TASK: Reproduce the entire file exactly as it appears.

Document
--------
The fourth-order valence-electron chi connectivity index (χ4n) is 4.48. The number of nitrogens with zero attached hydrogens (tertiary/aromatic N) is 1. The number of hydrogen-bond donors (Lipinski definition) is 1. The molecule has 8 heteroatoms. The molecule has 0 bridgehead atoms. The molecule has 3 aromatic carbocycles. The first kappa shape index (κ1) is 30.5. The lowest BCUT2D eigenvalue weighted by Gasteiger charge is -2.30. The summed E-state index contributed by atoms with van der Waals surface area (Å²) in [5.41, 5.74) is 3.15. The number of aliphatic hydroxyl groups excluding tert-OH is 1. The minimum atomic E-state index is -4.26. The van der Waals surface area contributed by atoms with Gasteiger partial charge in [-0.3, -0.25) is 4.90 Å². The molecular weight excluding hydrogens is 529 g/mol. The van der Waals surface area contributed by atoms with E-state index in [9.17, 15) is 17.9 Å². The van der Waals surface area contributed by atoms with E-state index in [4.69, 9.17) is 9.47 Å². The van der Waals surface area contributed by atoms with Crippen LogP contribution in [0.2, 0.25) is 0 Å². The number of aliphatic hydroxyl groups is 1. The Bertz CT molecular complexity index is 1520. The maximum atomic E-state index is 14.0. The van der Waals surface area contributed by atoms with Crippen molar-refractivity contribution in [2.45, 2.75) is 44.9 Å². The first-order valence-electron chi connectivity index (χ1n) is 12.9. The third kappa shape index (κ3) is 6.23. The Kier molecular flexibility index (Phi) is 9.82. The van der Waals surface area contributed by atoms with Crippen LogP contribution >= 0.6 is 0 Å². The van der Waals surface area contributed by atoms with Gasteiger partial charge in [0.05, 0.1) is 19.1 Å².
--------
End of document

The fourth-order valence-electron chi connectivity index (χ4n) is 4.48. The number of nitrogens with zero attached hydrogens (tertiary/aromatic N) is 1. The number of hydrogen-bond donors (Lipinski definition) is 1. The molecule has 8 heteroatoms. The molecule has 0 bridgehead atoms. The molecule has 3 aromatic carbocycles. The first kappa shape index (κ1) is 30.5. The lowest BCUT2D eigenvalue weighted by Gasteiger charge is -2.30. The summed E-state index contributed by atoms with van der Waals surface area (Å²) in [5.41, 5.74) is 3.15. The number of aliphatic hydroxyl groups excluding tert-OH is 1. The minimum atomic E-state index is -4.26. The van der Waals surface area contributed by atoms with Gasteiger partial charge in [-0.3, -0.25) is 4.90 Å². The molecular weight excluding hydrogens is 529 g/mol. The van der Waals surface area contributed by atoms with E-state index in [9.17, 15) is 17.9 Å². The van der Waals surface area contributed by atoms with E-state index in [4.69, 9.17) is 9.47 Å². The van der Waals surface area contributed by atoms with Crippen LogP contribution in [0.2, 0.25) is 0 Å². The number of aliphatic hydroxyl groups is 1. The Bertz CT molecular complexity index is 1520. The maximum atomic E-state index is 14.0. The van der Waals surface area contributed by atoms with Crippen molar-refractivity contribution in [2.45, 2.75) is 44.9 Å². The first-order valence-electron chi connectivity index (χ1n) is 12.9. The third kappa shape index (κ3) is 6.23. The Kier molecular flexibility index (Phi) is 9.82. The van der Waals surface area contributed by atoms with Crippen LogP contribution >= 0.6 is 0 Å². The van der Waals surface area contributed by atoms with Gasteiger partial charge in [0.05, 0.1) is 19.1 Å².